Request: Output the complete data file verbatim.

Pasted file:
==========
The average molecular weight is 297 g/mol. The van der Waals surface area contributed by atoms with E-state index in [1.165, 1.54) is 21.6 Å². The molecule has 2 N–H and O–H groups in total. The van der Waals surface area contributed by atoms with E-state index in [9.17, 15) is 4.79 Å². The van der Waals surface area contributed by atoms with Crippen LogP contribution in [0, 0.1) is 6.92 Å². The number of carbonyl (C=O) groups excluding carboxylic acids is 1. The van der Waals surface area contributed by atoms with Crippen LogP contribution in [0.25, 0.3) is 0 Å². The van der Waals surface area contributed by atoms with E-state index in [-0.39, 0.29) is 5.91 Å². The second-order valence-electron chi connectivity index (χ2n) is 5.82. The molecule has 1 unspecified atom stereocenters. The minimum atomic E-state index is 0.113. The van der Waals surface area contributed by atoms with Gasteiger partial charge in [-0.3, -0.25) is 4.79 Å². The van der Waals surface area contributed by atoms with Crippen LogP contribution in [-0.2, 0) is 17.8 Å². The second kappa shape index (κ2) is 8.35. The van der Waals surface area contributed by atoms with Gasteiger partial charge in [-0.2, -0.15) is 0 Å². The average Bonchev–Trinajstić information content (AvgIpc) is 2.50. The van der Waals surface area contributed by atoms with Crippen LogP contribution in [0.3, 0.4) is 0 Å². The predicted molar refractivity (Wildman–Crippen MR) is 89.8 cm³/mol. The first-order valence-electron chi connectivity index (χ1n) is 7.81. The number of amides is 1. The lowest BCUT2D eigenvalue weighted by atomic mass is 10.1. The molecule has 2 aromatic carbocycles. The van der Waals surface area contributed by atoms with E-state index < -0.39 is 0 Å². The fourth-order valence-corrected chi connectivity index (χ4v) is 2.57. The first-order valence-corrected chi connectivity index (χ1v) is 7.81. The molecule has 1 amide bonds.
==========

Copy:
The average molecular weight is 297 g/mol. The van der Waals surface area contributed by atoms with E-state index in [1.165, 1.54) is 21.6 Å². The molecule has 2 N–H and O–H groups in total. The van der Waals surface area contributed by atoms with E-state index in [9.17, 15) is 4.79 Å². The van der Waals surface area contributed by atoms with Crippen LogP contribution in [0, 0.1) is 6.92 Å². The number of carbonyl (C=O) groups excluding carboxylic acids is 1. The van der Waals surface area contributed by atoms with Crippen LogP contribution in [0.25, 0.3) is 0 Å². The van der Waals surface area contributed by atoms with E-state index in [-0.39, 0.29) is 5.91 Å². The second-order valence-electron chi connectivity index (χ2n) is 5.82. The molecule has 1 unspecified atom stereocenters. The minimum atomic E-state index is 0.113. The van der Waals surface area contributed by atoms with Gasteiger partial charge in [-0.3, -0.25) is 4.79 Å². The van der Waals surface area contributed by atoms with Crippen LogP contribution in [-0.2, 0) is 17.8 Å². The second kappa shape index (κ2) is 8.35. The van der Waals surface area contributed by atoms with Gasteiger partial charge in [-0.2, -0.15) is 0 Å². The average Bonchev–Trinajstić information content (AvgIpc) is 2.50. The van der Waals surface area contributed by atoms with Crippen LogP contribution in [0.3, 0.4) is 0 Å². The predicted molar refractivity (Wildman–Crippen MR) is 89.8 cm³/mol. The first-order valence-electron chi connectivity index (χ1n) is 7.81. The number of amides is 1. The lowest BCUT2D eigenvalue weighted by atomic mass is 10.1. The molecule has 2 aromatic carbocycles. The van der Waals surface area contributed by atoms with E-state index < -0.39 is 0 Å². The fourth-order valence-corrected chi connectivity index (χ4v) is 2.57. The first-order valence-corrected chi connectivity index (χ1v) is 7.81. The molecule has 1 amide bonds.